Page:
But when she first got to Clark County, she faced one big problem: she couldn’t find a job.

“I wasn’t having any luck and I was ready to jump in, so after a few months I decided I’m just going to go out on my own,” Christy said. “It turned out to be a very good thing for me.”

Christy didn’t advertise much at first, and she decided to try to keep her budget as low as possible. During the first few years of operation, she even lived with her parents, putting all the money she gained back into building the business.

“I did that for a few years until I had a good income,” Christy said. “I know not everybody can do that, but I think it’s really important to minimize the amount of debt. I started with very little, just a few thousand dollars.”

Instead of paying for a big advertising spur to launch her business, Christy went to other attorneys and asked for cases they didn’t want or had conflicts of interest about. She also used the Clark County Bar Association referral service to find clients.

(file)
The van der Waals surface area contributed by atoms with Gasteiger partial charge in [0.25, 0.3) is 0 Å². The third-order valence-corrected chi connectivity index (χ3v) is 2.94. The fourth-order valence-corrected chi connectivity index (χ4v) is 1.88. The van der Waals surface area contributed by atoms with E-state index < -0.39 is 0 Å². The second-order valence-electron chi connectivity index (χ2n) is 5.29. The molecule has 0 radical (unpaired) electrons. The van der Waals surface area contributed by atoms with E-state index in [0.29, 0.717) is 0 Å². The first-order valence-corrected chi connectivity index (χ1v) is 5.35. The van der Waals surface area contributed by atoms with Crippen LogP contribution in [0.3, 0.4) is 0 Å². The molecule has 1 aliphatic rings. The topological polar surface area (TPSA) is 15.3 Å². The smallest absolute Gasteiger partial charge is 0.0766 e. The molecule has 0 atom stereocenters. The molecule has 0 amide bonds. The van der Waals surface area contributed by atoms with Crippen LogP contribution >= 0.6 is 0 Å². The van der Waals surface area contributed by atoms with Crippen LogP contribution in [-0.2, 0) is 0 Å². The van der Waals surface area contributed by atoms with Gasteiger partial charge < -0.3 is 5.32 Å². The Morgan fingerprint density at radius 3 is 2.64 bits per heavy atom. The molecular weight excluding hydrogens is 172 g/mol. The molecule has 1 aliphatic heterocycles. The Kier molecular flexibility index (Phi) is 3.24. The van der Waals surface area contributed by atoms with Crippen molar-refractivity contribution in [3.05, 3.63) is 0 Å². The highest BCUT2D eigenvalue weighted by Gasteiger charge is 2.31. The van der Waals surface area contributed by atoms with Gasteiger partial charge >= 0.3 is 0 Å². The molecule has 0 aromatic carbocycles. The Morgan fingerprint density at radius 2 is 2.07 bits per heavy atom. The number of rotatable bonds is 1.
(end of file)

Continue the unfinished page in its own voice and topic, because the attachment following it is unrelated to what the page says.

“It took a little while, but after that I started getting referrals from other clients,” Christy said. “Now I do a little advertising online, but we still get a lot of people through word-of-mouth.”

Vancouver’s close-knit law community was also a huge help to Christy as she set up her firm.

“There are a lot of nice attorneys, people who love what they do,” she said. “People are very collegial. It’s a nice community and a good team feeling.”

Lawyers in Clark County often socialize with one another through events put together by the Clark County Bar Association and its sub-groups. And that led to some great mentoring opportunities, Christy noted.

“It’s hard because we have to work against each other and compete with each other, and we have conflict,” she said, “but most don’t take it personally.”

Christy explained that she’s also found a lot of helpful mentors in the local law community.